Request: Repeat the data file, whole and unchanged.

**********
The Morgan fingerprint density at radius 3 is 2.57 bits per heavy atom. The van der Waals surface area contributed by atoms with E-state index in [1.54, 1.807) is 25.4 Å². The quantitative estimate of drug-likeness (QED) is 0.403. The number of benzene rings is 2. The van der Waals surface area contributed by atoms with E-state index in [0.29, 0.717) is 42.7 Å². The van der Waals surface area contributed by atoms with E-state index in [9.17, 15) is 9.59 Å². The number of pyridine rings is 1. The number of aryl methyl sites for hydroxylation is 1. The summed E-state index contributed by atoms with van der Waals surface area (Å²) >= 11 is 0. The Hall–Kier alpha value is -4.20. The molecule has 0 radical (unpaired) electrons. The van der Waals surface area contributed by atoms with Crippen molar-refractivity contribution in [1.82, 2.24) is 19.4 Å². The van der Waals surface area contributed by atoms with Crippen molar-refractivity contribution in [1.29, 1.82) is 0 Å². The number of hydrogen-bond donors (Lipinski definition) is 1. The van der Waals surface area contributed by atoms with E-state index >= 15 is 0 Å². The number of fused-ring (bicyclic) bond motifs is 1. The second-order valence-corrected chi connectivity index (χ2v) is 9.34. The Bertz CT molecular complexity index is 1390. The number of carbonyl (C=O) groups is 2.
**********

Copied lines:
The Morgan fingerprint density at radius 3 is 2.57 bits per heavy atom. The van der Waals surface area contributed by atoms with E-state index in [1.54, 1.807) is 25.4 Å². The quantitative estimate of drug-likeness (QED) is 0.403. The number of benzene rings is 2. The van der Waals surface area contributed by atoms with E-state index in [0.29, 0.717) is 42.7 Å². The van der Waals surface area contributed by atoms with E-state index in [9.17, 15) is 9.59 Å². The number of pyridine rings is 1. The number of aryl methyl sites for hydroxylation is 1. The summed E-state index contributed by atoms with van der Waals surface area (Å²) >= 11 is 0. The Hall–Kier alpha value is -4.20. The molecule has 0 radical (unpaired) electrons. The van der Waals surface area contributed by atoms with Crippen molar-refractivity contribution in [1.82, 2.24) is 19.4 Å². The van der Waals surface area contributed by atoms with Crippen molar-refractivity contribution in [1.29, 1.82) is 0 Å². The number of hydrogen-bond donors (Lipinski definition) is 1. The van der Waals surface area contributed by atoms with E-state index >= 15 is 0 Å². The number of fused-ring (bicyclic) bond motifs is 1. The second-order valence-corrected chi connectivity index (χ2v) is 9.34. The Bertz CT molecular complexity index is 1390. The number of carbonyl (C=O) groups is 2.